Beginner Level Steps, Turns, and Arm Movements (Faldeos)
Students should always warm up before beginning dance. Please see our section on Warms Ups before starting any dance practice.
CLOTHING - Students should dance in comfortable clothes. Dancers wear leotard and tights or stretchy clothing so that they can clearly see the lines and shapes their bodies make and protect their muscles from injuries!
Hair should be in a bun so it is not a distraction.
PRACTICE SKIRTS - In order to build arm strength and to execute faldeos (arm movements) correctly, students will want to wear practice skirts when they dance. (Josefina practice skirts can be purchased online from Mariachi Connection for about $40)
How to put on a practice skirt
To avoid tearing/damaging your skirts, put your skirt through over the head, if you can manage.
First tie the back strings in the front at waist level. Don't tie so tightly you can't breath easily, but your skirt will slip down if it isn't just right. Then tie up the front strings in the back.
See the video on the right for tips on putting on your practice skirt.
Beginners should master these basic building blocks of Ballet Folklorico before moving on to more complicated steps or faldeos:
Faldeo - skirt movement involving grasping with fingers, rotating wrist and arms.
Zapateado de tres (the basic steps of Ballet Folklorico in three alternating stomps with your feet)
Vueltas (turns)– a small well-shaped or round circle made both to the right and the left.
Giros (spins) – turning on the toes, but staying the same spot.
HOW TO PERFORM A FALDEO
A faldeo is a basic move that involves swirling large skirts (Jalisco, for example) with the arms to create a pleasing undulating pattern. It is a key move and should be mastered before adding footwork.
Extend arms parallel to the ground.
Make grasping moves with hands/fingers x 10.
Flip wrists up and down approximately 10 times.
Turn wrists around in circles in one direction and then the other x 10.
Rotate entire arms in small circles x 10.
Bend arms at the elbows and make small circles with the hands. 4-5 forward and 4-5 backwards.
Rotate entire arms in big circles that encompass the shoulder x 5-10.
Raise arms bent at the elbows to the chest and turn gently to right and left to stretch waist and back x 5-10.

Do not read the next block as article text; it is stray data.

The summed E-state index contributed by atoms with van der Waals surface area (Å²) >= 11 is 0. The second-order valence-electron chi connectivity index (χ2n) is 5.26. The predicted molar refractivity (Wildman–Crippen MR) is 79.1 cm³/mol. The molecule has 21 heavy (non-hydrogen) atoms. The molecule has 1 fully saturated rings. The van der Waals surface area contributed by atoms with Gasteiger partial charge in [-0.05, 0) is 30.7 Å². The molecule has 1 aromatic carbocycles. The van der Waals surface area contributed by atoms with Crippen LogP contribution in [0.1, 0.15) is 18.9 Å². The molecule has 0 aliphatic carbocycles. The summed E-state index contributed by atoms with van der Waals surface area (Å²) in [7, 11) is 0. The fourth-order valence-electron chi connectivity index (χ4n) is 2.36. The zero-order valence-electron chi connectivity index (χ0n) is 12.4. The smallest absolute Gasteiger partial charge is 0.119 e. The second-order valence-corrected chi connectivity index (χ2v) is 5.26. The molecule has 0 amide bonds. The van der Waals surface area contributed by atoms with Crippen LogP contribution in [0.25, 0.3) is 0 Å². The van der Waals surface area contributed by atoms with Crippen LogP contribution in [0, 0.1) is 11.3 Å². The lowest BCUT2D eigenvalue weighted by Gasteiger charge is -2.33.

With wrists flexed, bend to the left and right x 5 on each side, alternating one side and then the other .
Holding the skirt
Grasp with your fingers one side of the skirt near where ruffles begin. Have your palms face up. Do not hyper extend the arm. Your elbow should be slightly bent. Keep the skirt away from the body. If it gets too close you lose the shape. Practice gathering with one and then both hands.
Initiate movement of the skirt with a wrist flip; arms should be extended but not hyper extended. Flip the wrist back and forth (shoulder level. Don’t cover the face. Minimize shoulder movement. Arm should be straight in back when extended at the full range of the movement.
Grasp with fingers the ruffle with both hands, keep shoulders down and “quiet.” Initiate the wrist flip in both hands at the same time, making smooth faldeos of the same shape and size with both hands.
This movement is sometimes called a butterfly faldeo as it mimics the wings of a butterfly going up and down on both sides at the same time.
Alternate the wrist flips from side to side. When the right wrist is in front, the left is in the rear and so on. The skirt should move constantly. Keep the skirt away from the body and keep shoulder movement to a minimum.
Zapateado de Tres
Zapateado means to tap dance and comes from the Spanish verb zapatear – to stomp or drum. Thus, zapateado de tres, means to tap or stomp three counts. These rapid small steps, made almost in place, are the basic building blocks of dance. You’ll find them in El Son de la Negra, for example.
With the first step make a plie as you lift the knee and make the first step. Follow with a second and third step, stomp stronger number 1 stomp (Note: Some regions require you keep the feet completely flat. Jalisco and Colima use a zapateado with a heel (con taco’n) hands are at the waist, with elbows bent.
What does it convey? At times dancers use zapateados to “show off” or attract attention as part of storytelling.
Practice slowly and then increase speed.
Vueltas – Turns
Walk your body to your right or left making a well rounded small circle.
Giro (spin) -
Move your body to your right or left making a pivot with one leg while the other. One leg is lifted with the movement.
● Drills - Practice slowly first with 4 times stopping ¼ of the 360 spin. Then increase speed.
How to put on a practice skirt & perform basic arm movements (faldeos) with a Jalisco skirt.
Video – Faldeo tutorial 101, Ballet Folklorico de Los Angeles: https://www.youtube.com/watch?v=LjYbagZBXEM
Video – Faldeo tutorial 101 #2,
Ballet Folklorico de Los Angeles: